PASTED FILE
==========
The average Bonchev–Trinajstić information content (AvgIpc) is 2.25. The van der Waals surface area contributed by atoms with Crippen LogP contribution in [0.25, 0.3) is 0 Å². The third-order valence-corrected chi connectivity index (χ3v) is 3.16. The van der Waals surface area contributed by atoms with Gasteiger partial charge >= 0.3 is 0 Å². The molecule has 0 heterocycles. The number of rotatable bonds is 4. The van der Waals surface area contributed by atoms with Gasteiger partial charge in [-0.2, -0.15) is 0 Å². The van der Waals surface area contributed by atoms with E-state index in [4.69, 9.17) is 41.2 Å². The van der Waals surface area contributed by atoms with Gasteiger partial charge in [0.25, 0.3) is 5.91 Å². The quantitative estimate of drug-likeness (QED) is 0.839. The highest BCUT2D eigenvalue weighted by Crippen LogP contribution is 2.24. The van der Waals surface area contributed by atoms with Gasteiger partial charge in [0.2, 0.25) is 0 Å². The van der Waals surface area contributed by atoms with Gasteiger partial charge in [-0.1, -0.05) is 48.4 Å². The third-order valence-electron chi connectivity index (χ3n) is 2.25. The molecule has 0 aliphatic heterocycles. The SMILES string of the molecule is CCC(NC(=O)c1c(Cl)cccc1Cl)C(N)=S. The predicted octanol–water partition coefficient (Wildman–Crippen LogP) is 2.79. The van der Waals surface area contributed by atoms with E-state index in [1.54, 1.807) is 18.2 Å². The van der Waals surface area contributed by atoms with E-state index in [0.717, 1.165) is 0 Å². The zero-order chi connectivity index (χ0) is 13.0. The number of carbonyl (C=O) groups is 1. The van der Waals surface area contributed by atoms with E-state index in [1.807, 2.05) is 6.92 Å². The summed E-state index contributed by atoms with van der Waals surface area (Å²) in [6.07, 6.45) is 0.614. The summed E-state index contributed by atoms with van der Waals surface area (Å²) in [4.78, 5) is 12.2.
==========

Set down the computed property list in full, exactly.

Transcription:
The average Bonchev–Trinajstić information content (AvgIpc) is 2.25. The van der Waals surface area contributed by atoms with Crippen LogP contribution in [0.25, 0.3) is 0 Å². The third-order valence-corrected chi connectivity index (χ3v) is 3.16. The van der Waals surface area contributed by atoms with Gasteiger partial charge >= 0.3 is 0 Å². The molecule has 0 heterocycles. The number of rotatable bonds is 4. The van der Waals surface area contributed by atoms with Gasteiger partial charge in [-0.2, -0.15) is 0 Å². The van der Waals surface area contributed by atoms with E-state index in [4.69, 9.17) is 41.2 Å². The van der Waals surface area contributed by atoms with Gasteiger partial charge in [0.25, 0.3) is 5.91 Å². The quantitative estimate of drug-likeness (QED) is 0.839. The highest BCUT2D eigenvalue weighted by Crippen LogP contribution is 2.24. The van der Waals surface area contributed by atoms with Gasteiger partial charge in [0.2, 0.25) is 0 Å². The van der Waals surface area contributed by atoms with Gasteiger partial charge in [-0.1, -0.05) is 48.4 Å². The third-order valence-electron chi connectivity index (χ3n) is 2.25. The molecule has 0 aliphatic heterocycles. The SMILES string of the molecule is CCC(NC(=O)c1c(Cl)cccc1Cl)C(N)=S. The predicted octanol–water partition coefficient (Wildman–Crippen LogP) is 2.79. The van der Waals surface area contributed by atoms with E-state index in [1.54, 1.807) is 18.2 Å². The van der Waals surface area contributed by atoms with E-state index in [0.717, 1.165) is 0 Å². The zero-order chi connectivity index (χ0) is 13.0. The number of carbonyl (C=O) groups is 1. The van der Waals surface area contributed by atoms with E-state index in [1.807, 2.05) is 6.92 Å². The summed E-state index contributed by atoms with van der Waals surface area (Å²) in [6.07, 6.45) is 0.614. The summed E-state index contributed by atoms with van der Waals surface area (Å²) in [4.78, 5) is 12.2.